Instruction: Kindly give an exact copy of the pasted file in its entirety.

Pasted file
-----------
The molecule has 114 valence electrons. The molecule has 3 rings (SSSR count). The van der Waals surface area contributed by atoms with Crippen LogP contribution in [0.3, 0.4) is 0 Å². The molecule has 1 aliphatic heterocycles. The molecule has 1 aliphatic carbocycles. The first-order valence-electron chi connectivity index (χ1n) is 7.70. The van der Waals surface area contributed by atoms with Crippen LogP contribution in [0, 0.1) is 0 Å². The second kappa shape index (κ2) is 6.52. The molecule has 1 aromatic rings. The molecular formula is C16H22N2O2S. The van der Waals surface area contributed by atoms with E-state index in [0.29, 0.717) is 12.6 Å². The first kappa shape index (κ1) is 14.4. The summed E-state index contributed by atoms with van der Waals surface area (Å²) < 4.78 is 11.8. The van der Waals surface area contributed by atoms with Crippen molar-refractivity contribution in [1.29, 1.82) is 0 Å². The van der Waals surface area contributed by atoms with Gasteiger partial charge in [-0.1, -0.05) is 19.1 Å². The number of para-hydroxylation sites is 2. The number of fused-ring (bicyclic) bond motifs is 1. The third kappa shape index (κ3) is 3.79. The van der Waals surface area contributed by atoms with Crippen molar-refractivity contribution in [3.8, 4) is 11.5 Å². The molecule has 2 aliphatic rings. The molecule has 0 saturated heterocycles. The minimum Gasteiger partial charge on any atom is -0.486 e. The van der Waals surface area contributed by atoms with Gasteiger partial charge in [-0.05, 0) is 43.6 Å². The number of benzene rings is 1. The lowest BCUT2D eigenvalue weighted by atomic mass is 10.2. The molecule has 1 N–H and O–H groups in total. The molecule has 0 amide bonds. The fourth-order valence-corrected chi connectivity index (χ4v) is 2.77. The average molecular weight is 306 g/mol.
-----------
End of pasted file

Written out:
The molecule has 114 valence electrons. The molecule has 3 rings (SSSR count). The van der Waals surface area contributed by atoms with Crippen LogP contribution in [0.3, 0.4) is 0 Å². The molecule has 1 aliphatic heterocycles. The molecule has 1 aliphatic carbocycles. The first-order valence-electron chi connectivity index (χ1n) is 7.70. The van der Waals surface area contributed by atoms with Crippen LogP contribution in [0, 0.1) is 0 Å². The second kappa shape index (κ2) is 6.52. The molecule has 1 aromatic rings. The molecular formula is C16H22N2O2S. The van der Waals surface area contributed by atoms with E-state index in [0.29, 0.717) is 12.6 Å². The first kappa shape index (κ1) is 14.4. The summed E-state index contributed by atoms with van der Waals surface area (Å²) < 4.78 is 11.8. The van der Waals surface area contributed by atoms with Crippen molar-refractivity contribution in [1.29, 1.82) is 0 Å². The van der Waals surface area contributed by atoms with Gasteiger partial charge in [-0.1, -0.05) is 19.1 Å². The number of para-hydroxylation sites is 2. The number of fused-ring (bicyclic) bond motifs is 1. The third kappa shape index (κ3) is 3.79. The van der Waals surface area contributed by atoms with Crippen molar-refractivity contribution in [3.8, 4) is 11.5 Å². The molecule has 2 aliphatic rings. The molecule has 0 saturated heterocycles. The minimum Gasteiger partial charge on any atom is -0.486 e. The van der Waals surface area contributed by atoms with Gasteiger partial charge in [-0.05, 0) is 43.6 Å². The number of benzene rings is 1. The lowest BCUT2D eigenvalue weighted by atomic mass is 10.2. The molecule has 1 N–H and O–H groups in total. The molecule has 0 amide bonds. The fourth-order valence-corrected chi connectivity index (χ4v) is 2.77. The average molecular weight is 306 g/mol.